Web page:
What We Do and Do Not Fund

Templeton World Charity Foundation, Inc. (TWCF) funding is not aimed at operational support for institutions. It invests in clearly specified research or engagement projects generally with a maximum term of three years. Many are academic research projects, and all projects are expected to conform to the very highest scholarly standards.

TWCF supports projects with a positive outlook, and does not fund projects with a substantially negative focus. For example, TWCF is interested in projects studying love, forgiveness, and generosity; it is not interested in the study of hatred, grudge-bearing, and cruelty, except where such study is done in order to bring added dimensions to the development of the positive qualities put forward by Sir John.


TWCF is enthusiastic about funding:

  • ideas that fall within the Core Funding Areas;
  • empirical research conducted at a high scholarly standard;
  • new ideas that are innovative, progress-orientated, and have not been tested before;
  • open-minded inquiry and engagement that encourages people to approach the Big Questions with humility;
  • projects that are cost-effective with potential for extraordinary impact.


TWCF typically does NOT fund:

  • unsolicited proposals;
  • proposals declined for funding by the John Templeton Foundation or the Templeton Religion Trust;
  • projects likely to last more than three years;
  • advocacy of any particular religion or dogma;
  • proselytising activities that seek to curtail freedom of belief and open-minded inquiry;
  • projects that only involve the study of religious texts;
  • projects aimed at hostility towards religion, or that promote reductionist materialism;
  • pseudo-science, or methodology without strong empirical basis;
  • contributions to endowments;
  • support for bricks and mortar building, or other capital projects;
  • charitable work or research that already receives widespread financial support from other sources;
  • established charitable endeavours and humanitarianism;
  • projects involving businesses in tobacco, alcohol or other drugs, gambling, or pornography and other commercialisation of sex;
  • historical projects, unless such a project is done for the sake of clarifying some non-historical question that falls within the scope of eligible topics;
  • investigations into free competition in the areas of popular culture, the arts, and sport.


Frequently Asked Questions

I have an idea that may fit the TWCF funding criteria, what should I do? TWCF does not currently accept unsolicited proposals, and if you contact us we may not be able to respond to your query.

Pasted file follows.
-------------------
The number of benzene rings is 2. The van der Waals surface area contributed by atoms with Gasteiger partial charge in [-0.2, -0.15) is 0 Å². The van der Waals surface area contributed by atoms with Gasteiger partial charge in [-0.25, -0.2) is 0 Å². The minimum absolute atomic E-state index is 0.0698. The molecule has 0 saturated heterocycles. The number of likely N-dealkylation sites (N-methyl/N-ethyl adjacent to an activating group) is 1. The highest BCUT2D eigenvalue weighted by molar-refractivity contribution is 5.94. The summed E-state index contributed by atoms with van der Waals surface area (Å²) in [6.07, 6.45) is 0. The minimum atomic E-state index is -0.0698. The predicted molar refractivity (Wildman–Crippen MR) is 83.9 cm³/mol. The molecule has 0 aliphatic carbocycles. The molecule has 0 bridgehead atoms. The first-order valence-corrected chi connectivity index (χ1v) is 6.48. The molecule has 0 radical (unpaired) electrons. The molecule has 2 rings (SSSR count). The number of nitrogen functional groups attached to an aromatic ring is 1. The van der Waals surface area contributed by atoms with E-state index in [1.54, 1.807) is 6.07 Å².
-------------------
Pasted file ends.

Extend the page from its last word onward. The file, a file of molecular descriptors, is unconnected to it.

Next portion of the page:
Is funding restricted to a particular academic discipline or geographical region? No, TWCF supports activities across academic disciplines and geographical regions.

I currently run a project that is funded by TWCF. Can I apply for a new TWCF grant to continue this project when my current grant expires? Not normally, but it is possible for one project to lead on to a new different proposal that builds upon the findings of the first, if the new project is to investigate substantially different Big Questions and uses different methodology or protocols. If you would like to continue your project, then it is possible to apply for up to 50% co-funding from TWCF, providing that the remainder of the project funding does not come from any foundation established by Sir John Templeton. Plans for renewal or follow-up funding are to be submitted at least 6 months prior to the expiration of the current grant.

Does TWCF support research of a particular religion or culture? TWCF supports projects that aim to discover new spiritual information. Such projects may involve conducting research on religions and cultures. However, research for (or on) a particular religion or culture is normally supported only if the findings can benefit a broader audience.

Does TWCF support research on religious texts? Studies of religious texts will not normally be funded except for the purpose of generating new information in the subject areas described in “What We Fund”, for example by comparing different scriptural traditions, new philosophical or theological analysis, and integrating scriptural insights with discoveries from contemporary science.

Does TWCF fund projects aimed at artistic or musical geniuses? TWCF funding in the genius category is restricted to cognitive genius, and excludes artistic or musical genius. Work that uses the cognitive context of the written word to creatively elevate people’s minds in a spiritual way, like that of John Milton, could be of potential interest.